Saturday, August 25, 2012

Shunshoku Umegoyomi Vol. 1: The Husband's Illness

Last time we found out about Tanjirou's financial difficulties, but poverty is not his only problem:
On top of that, as of recently he had been lying on a sickbed (fig. 1), his body in the control of destiny, in 
seemingly indescribable discomfort (fig. 2).
Fig. 2: 不自由いわん方もなき容体もときの吉不祥。 Fig. 1: 其うへに。
The verb at the end of fig. 1 is written with kanji as 「付す」 ("to lie down"), and is in the continuative form (連用形) because it is linked to the next sentence, despite the presence of a full stop. As pointed out in this comment, the full stop acts more like a comma in works of this period.

「いわん」 can be parsed as the imperfective form of 「言ふ」 ("to say") followed by 「ん」, the sound-shifted form of the speculatory verb 「む」, in the attributive form (連体形). The only issue is the meaning of 「む」 in this context, as it has several possible meanings, according to my textbook. I interpreted it as circumlocution (婉曲), which is the source of the word "seemingly" in the translation.

As a whole, 「いわん方もなき」 is a set phrase, as explained by Matt in the comments below and on Wiktionary.

I translated 「ときの吉不祥」 as "destiny" because I read it literally as the "good (吉) and bad luck (不祥) of time (時). Any suggestions here would be appreciated.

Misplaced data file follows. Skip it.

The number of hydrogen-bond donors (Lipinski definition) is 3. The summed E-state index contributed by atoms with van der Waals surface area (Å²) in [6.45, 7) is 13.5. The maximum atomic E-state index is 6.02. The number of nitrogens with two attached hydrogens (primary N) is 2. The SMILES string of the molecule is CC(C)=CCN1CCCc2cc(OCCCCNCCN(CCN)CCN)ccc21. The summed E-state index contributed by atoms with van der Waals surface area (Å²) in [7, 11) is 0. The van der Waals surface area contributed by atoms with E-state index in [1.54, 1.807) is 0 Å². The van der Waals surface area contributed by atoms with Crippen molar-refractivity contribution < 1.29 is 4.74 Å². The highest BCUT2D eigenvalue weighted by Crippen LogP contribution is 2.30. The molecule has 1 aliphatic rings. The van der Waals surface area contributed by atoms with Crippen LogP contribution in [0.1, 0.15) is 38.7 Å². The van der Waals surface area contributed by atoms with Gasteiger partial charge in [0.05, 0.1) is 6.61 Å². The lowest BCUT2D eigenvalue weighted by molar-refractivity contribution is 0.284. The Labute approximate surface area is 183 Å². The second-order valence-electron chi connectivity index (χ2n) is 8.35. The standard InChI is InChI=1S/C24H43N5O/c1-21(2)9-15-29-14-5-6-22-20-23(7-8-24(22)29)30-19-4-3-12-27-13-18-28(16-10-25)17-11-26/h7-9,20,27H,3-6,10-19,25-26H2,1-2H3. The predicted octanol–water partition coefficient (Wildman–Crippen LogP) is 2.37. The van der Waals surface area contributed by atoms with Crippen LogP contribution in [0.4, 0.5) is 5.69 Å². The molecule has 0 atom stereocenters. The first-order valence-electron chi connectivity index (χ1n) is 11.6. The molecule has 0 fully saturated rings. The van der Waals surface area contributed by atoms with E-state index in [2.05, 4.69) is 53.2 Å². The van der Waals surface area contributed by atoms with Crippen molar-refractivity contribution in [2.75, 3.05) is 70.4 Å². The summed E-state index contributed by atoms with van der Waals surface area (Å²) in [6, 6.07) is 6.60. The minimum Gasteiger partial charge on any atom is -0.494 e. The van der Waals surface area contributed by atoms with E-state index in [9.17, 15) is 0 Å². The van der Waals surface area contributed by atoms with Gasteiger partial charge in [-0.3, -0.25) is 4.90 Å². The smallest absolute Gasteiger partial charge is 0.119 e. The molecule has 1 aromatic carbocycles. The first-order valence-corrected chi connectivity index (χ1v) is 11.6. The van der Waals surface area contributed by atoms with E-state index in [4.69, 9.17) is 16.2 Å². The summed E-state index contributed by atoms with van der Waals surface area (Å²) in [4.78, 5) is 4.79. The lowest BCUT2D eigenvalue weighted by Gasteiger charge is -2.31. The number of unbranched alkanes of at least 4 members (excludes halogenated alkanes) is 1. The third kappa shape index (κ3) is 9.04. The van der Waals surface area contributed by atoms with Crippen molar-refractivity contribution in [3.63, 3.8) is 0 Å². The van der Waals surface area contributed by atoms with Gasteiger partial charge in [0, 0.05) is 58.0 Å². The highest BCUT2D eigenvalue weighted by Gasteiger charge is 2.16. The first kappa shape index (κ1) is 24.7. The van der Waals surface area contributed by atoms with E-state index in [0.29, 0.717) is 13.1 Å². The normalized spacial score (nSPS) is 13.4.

Fig. 3: いとゞ寒けき朝嵐。
身にしみ ゞゝとかこち顔。
What's more, the cold morning storm thoroughly penetrated his body, his face bitter (fig. 3).
Note the use of kana repetition marks here - they are not so common in modern Japanese, particularly the second one, which is used to represent the repetition of two kana in a row, with the second iteration of the first kana being voiced, a morphophonological phenomenon known as rendaku.

The word 「寒けき」 ("cold"), consists of the "ku" adjective 「寒けし」 in the attributive form (連体形), as it modifies the following noun 「朝嵐」 ("morning storm").

「かこち顔」 (written with kanji as 「託ち顔」) is a phrase that means 「恨めしそうな顔つき」 ("a bitter countenance"). The use of this word is a little puzzling to me, as it contrasts Tamenaga's previous description of Tanjirou, which was clearly intended to elicit sympathy from the reader. Perhaps the connotation behind 「託ち顔」 in classical Japanese is not the same as that behind "a bitter countenance" in modern English.


  1. "言わん方もない" is actually a sort of set phrase, it kind of means "indescribably X", "so X that words don't do it justice", that sort of thing. 吉不祥 is in the dictionary, I think you got it fine: good and bad luck. He's at the mercy of fate, living from moment to moment. (A bit dramatic, but it is a ninjobon after all.)

    Re 託ち顔, you got me. I think it just means that he's sort of cursing his fate/the world generally as he lies there bitterly cold in the storm and all. (I don't think the storm is actually penetrating his face there, just his body.)

    1. > 吉不祥 is in the dictionary

      Out of curiosity, which dictionary are you using? I couldn't find this in any of the online J-J ones, the digital version of Kenkyuusha, nor in my paper 古文 dictionary.